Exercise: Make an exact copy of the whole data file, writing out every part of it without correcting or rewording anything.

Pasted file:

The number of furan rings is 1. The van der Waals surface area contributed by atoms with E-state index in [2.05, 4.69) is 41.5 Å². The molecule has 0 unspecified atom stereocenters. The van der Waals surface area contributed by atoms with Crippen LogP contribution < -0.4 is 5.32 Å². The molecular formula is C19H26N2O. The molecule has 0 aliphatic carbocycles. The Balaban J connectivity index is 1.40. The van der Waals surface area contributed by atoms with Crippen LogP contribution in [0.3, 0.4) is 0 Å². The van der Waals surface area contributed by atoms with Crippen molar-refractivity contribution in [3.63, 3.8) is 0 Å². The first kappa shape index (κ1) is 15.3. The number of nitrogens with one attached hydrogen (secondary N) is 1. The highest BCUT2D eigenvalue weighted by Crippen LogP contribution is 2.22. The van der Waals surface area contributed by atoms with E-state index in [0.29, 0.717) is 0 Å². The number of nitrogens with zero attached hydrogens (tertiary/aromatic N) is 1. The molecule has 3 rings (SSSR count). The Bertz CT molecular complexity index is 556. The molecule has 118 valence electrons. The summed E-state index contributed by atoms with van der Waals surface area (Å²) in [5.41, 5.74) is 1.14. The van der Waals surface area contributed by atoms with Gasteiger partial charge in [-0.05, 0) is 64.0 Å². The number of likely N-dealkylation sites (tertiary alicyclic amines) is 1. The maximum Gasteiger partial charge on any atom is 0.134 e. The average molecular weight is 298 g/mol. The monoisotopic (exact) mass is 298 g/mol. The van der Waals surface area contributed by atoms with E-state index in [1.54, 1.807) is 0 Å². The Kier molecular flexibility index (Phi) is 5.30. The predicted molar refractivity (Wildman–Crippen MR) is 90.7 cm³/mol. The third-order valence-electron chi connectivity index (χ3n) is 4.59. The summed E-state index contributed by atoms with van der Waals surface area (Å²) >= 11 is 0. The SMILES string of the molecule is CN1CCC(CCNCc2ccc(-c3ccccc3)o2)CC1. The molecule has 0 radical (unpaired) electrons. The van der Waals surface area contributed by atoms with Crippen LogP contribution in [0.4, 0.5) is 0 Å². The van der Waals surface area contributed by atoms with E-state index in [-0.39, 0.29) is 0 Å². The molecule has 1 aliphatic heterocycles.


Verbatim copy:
The number of furan rings is 1. The van der Waals surface area contributed by atoms with E-state index in [2.05, 4.69) is 41.5 Å². The molecule has 0 unspecified atom stereocenters. The van der Waals surface area contributed by atoms with Crippen LogP contribution < -0.4 is 5.32 Å². The molecular formula is C19H26N2O. The molecule has 0 aliphatic carbocycles. The Balaban J connectivity index is 1.40. The van der Waals surface area contributed by atoms with Crippen LogP contribution in [0.3, 0.4) is 0 Å². The van der Waals surface area contributed by atoms with Crippen molar-refractivity contribution in [3.63, 3.8) is 0 Å². The first kappa shape index (κ1) is 15.3. The number of nitrogens with one attached hydrogen (secondary N) is 1. The highest BCUT2D eigenvalue weighted by Crippen LogP contribution is 2.22. The van der Waals surface area contributed by atoms with E-state index in [0.29, 0.717) is 0 Å². The number of nitrogens with zero attached hydrogens (tertiary/aromatic N) is 1. The molecule has 3 rings (SSSR count). The Bertz CT molecular complexity index is 556. The molecule has 118 valence electrons. The summed E-state index contributed by atoms with van der Waals surface area (Å²) in [5.41, 5.74) is 1.14. The van der Waals surface area contributed by atoms with Gasteiger partial charge in [-0.05, 0) is 64.0 Å². The number of likely N-dealkylation sites (tertiary alicyclic amines) is 1. The maximum Gasteiger partial charge on any atom is 0.134 e. The average molecular weight is 298 g/mol. The monoisotopic (exact) mass is 298 g/mol. The van der Waals surface area contributed by atoms with E-state index in [1.54, 1.807) is 0 Å². The Kier molecular flexibility index (Phi) is 5.30. The predicted molar refractivity (Wildman–Crippen MR) is 90.7 cm³/mol. The third-order valence-electron chi connectivity index (χ3n) is 4.59. The summed E-state index contributed by atoms with van der Waals surface area (Å²) >= 11 is 0. The SMILES string of the molecule is CN1CCC(CCNCc2ccc(-c3ccccc3)o2)CC1. The molecule has 0 radical (unpaired) electrons. The van der Waals surface area contributed by atoms with Crippen LogP contribution in [0.4, 0.5) is 0 Å². The van der Waals surface area contributed by atoms with E-state index in [-0.39, 0.29) is 0 Å². The molecule has 1 aliphatic heterocycles.